Wednesday, December 31, 2003


The e-Development Group at the World Bank uses e-Transition as a metaphor, one that I think it quite helpful. It suggests a process by which institutions and societies are transformed from their current ICT infrastructure and use to some future, preferred ICT infrastructure and usage. It is a good alternative to the “project” metaphor.

“Information system projects appear to have an alarmingly high failure rate, even in
developed countries — half of large implementations fail, half suffer disputes” according to the World Bank ICT Task Manager’s Handbook. How can it be that half of projects fail, while it is obvious that ICT dissemination not only continues unabated, but increases in speed and intensity?

I suggest one answer may be that there are externalities to ICT projects that are not counted in measuring project achievements. Thus people learn about the technology during projects, and apply the knowledge and skills in new circumstances; organizations reengineer processes and structures during ICT projects, and are then better able to deal with new ICT efforts and better perform their functions after projects are finished. Other institutions, such as markets and sectors, are restructured during projects, and function better and are more amenable to future improvements as a result.

Another explanation, is that the project metaphor may often fail, or at least be less successful than the transition metaphor. The transition metaphor directs attention to progress made in the transition – toward the ICT capacity that has been developed and the stage reached in the transition process.

The transition metaphor suggests that projects be considered as steps in a larger transition. A project’s success is then to be measured not only against the specific technical goals of the project, but against the contribution that the project has made to the overall transition.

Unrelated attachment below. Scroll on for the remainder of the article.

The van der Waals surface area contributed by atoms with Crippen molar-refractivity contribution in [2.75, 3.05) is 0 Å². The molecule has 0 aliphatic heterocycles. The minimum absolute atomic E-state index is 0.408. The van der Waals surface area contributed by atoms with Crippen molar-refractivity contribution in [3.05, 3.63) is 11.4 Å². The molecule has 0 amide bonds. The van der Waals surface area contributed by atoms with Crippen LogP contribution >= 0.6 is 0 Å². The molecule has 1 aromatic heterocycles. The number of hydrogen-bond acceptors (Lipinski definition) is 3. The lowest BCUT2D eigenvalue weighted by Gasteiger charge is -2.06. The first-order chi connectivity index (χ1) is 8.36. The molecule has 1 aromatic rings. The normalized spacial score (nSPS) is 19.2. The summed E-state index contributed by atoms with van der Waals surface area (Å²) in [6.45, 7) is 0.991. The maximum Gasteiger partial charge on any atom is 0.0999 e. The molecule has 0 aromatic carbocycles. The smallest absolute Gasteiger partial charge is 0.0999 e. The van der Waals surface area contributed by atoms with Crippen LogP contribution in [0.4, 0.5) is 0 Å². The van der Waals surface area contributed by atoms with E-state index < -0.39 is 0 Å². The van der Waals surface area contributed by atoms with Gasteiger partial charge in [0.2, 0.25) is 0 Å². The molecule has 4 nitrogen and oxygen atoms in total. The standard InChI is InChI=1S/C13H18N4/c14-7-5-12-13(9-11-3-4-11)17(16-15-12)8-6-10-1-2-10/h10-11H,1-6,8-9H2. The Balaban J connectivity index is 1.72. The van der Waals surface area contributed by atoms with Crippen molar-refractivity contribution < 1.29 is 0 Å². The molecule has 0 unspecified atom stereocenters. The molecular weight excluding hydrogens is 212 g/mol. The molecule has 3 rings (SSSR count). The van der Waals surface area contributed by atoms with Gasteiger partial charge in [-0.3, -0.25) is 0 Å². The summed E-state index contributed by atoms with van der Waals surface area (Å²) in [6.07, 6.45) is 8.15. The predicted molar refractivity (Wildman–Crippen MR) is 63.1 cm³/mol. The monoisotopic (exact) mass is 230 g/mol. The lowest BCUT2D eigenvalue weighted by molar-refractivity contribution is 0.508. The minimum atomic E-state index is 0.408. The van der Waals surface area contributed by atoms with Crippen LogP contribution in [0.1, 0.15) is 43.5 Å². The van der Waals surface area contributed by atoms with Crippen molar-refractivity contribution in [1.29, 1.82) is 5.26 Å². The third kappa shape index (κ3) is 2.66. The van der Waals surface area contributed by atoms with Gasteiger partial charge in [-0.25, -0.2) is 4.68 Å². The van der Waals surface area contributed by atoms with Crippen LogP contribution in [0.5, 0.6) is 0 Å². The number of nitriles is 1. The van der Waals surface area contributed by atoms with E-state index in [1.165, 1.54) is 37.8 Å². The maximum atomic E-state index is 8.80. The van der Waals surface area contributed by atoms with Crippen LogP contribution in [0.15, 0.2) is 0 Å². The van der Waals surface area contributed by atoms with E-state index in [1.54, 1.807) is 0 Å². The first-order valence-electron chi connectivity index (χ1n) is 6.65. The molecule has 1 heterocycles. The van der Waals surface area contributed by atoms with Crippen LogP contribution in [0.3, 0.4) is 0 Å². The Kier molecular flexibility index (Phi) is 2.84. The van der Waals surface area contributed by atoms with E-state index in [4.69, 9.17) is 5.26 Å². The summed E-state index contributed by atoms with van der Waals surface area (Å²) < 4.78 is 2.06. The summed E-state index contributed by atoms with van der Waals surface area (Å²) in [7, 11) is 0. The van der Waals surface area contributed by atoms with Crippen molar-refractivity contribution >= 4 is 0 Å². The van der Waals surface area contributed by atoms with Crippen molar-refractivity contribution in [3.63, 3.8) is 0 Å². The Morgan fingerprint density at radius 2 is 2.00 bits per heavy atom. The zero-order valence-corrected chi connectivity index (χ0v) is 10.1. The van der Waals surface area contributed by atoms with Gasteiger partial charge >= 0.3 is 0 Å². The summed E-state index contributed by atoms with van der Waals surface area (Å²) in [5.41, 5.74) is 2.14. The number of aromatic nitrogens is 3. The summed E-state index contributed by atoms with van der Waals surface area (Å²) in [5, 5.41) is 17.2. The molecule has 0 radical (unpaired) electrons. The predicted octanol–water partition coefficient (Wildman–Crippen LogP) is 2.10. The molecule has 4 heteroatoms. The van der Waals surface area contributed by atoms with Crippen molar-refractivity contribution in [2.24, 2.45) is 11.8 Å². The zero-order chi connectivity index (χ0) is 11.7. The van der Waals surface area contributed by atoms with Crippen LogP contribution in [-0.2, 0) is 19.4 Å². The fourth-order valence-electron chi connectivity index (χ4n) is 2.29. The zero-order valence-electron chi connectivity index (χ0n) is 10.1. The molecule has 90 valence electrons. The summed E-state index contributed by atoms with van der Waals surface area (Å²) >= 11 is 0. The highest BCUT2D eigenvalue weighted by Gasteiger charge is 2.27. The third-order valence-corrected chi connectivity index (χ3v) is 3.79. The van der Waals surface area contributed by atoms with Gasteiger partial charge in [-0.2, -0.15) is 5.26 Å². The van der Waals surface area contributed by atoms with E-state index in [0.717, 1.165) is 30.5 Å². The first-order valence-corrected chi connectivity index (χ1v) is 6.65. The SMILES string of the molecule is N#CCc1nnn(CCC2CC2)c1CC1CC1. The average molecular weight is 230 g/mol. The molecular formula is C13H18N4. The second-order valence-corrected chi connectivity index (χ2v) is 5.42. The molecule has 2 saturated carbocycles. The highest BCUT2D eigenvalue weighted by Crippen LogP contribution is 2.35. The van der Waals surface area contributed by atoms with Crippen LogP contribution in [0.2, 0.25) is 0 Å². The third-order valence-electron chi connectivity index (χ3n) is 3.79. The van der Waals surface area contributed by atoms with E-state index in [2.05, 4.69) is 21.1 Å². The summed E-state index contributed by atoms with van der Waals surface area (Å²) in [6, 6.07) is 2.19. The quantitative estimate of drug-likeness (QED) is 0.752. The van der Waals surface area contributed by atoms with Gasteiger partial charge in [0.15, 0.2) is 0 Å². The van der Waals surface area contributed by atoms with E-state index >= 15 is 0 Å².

The transition metaphor also suggests criteria for project selection. Projects should be selected not only according to their costs, nominal benefits to the firm or institution if successful, and likelihood of success, but also according to the stage reached in the transition, and their likelihood of success in terms of that stage and their likely contribution to the transition process.

Thus, at the beginning of an e-transition, projects might be chosen as “low-hanging fruit”, with high probability of success; initial failures are bad for the process and project failure can better be accommodated when the process is well established. Similarly, early projects might be visible solutions of widely felt needs, so that their successes generate broad support for the transition process.

Similarly, projects should be seen as interrelated steps in the transition process. This some ICT projects will not be feasible or effective without prior success in others. Thus governments will be unlikely to develop online land registration processes without first computerizing the land registry; businesses will be unlikely to develop B2B e-commerce without first developing many underlying ICT applications to allow rapid response to online business opportunities.

In short, the e-transition metaphor is at least a valuable complement to the project metaphor, and perhaps is a higher level metaphor that helps rationalize project planning and evaluation.

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